Review: Marvel's Storm #8 by Pak, Barrionuevo, Palmer, and Redmond | Fanboys Anonymous

Review: Marvel's Storm #8 by Pak, Barrionuevo, Palmer, and Redmond

Posted by Sean Hamilton Sunday, February 22, 2015
Storm lights up the issue
Storm #8 cover by Stephanie Hans
The longer this series goes, the better it is getting.

This is a strong issue and a satisfying way to see Storm close out this chapter of her series.

Greg Pak is writing an incredibly strong character and has found a voice for Storm that lets him own the story to a degree only glimpsed at earlier in the series. With the maturity of the character, the art provides some flourishes of imaginative creativity.

First and foremost, the cover by Stephanie Hans is electric. Since she came onto the series as the cover artist, it has been a joyous experience to pick this comic up each month from my local comic book store and pause for a moment to take in the cover. I am sucked into each issue by its cover, which always portrays a sense of the story within and draws me into it.

There is a lot of action in this issue, which helps drive a conclusion to the arc and bring resolution to the main character. The story, although centered on Storm, must also deal with some background characters such as other X-Men and the requisite bad guy before we can move on. Despite this, we see some powerful use of Storm's mutant abilities to manipulate the elements, and the grandiose nature of these abilities is captured by stunning art from Al Barrionuevo, Tim Palmer, and Ruth Redmond.

Storm is really one of the good guys
Protestors demand action to help Storm
Barrionuevo and Palmer continue to match the form seen in previous issues. I did notice a couple of instances where Storm's facial expressions or those of background characters did not really match up with their spoken words in the same panel. This is a minor issue, however; in general, the art got stronger the further into the issue you read. Redmond's colors and textures were certainly an example of this, as the final few pages of Storm's battle to save the Golden Gate Bridge and the bystanders on it depicted some great work. The changing nature of the weather and the colors to illustrate the severity of the situation and Storm's ability to control the outcome of the elemental power at play here was impressive.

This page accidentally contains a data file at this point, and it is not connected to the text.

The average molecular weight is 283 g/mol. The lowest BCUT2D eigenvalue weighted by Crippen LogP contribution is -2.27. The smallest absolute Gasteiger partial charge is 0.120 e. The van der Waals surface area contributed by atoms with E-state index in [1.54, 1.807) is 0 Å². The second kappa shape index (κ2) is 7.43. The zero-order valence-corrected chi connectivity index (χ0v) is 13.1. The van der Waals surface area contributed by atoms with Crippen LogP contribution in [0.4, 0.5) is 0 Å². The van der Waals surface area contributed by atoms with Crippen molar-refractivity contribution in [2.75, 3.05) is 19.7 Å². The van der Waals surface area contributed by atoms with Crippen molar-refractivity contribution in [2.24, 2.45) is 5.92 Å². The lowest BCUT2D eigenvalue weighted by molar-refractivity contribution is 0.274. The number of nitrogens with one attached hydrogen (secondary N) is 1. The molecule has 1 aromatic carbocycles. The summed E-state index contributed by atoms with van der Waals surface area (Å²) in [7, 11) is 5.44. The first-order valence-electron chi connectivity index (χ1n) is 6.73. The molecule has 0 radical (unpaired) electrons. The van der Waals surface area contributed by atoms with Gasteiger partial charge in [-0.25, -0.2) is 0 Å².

Fear the might of Storm, the weather witch
No-one can stop Storm
This is a solid solo X-Men series about Storm, and in this issue, it doesn't pretend to do anything other than speak for this character. Pak is channeling the voice of the character and leaving the support cast and story to mold around Storm. In doing this, Pak achieves an important distinction between this series and other X-Men books, which are so concerned with the group dynamics.
Storm battles the elements in San Fransico
Storm must dig deep to safe the day
There is no plainer way to say it: Storm #8 is an excellent story to wrap up this arc of the series. We know from current solicits that the series will continue at least up to the beginning of Secret Wars, but I wonder if there is room for this series much longer than that. The character and stories can be stretched, but are there enough sales numbers? With Marvel's focus on female-driven series in other parts of their universe, Storm could fall the way of She-Hulk. That would be a shame, but that's the comics industry, where consumers get the ultimate say on the state of the play for all ongoing series.

As always, we want to hear what you thought of this issue and the close of this arc, so make sure to leave a comment below. What do you think of the cover? Did this close out the arc in a satisfying way? Hit us up with your thoughts, or head over to Twitter or Facebook and leave your mark there.

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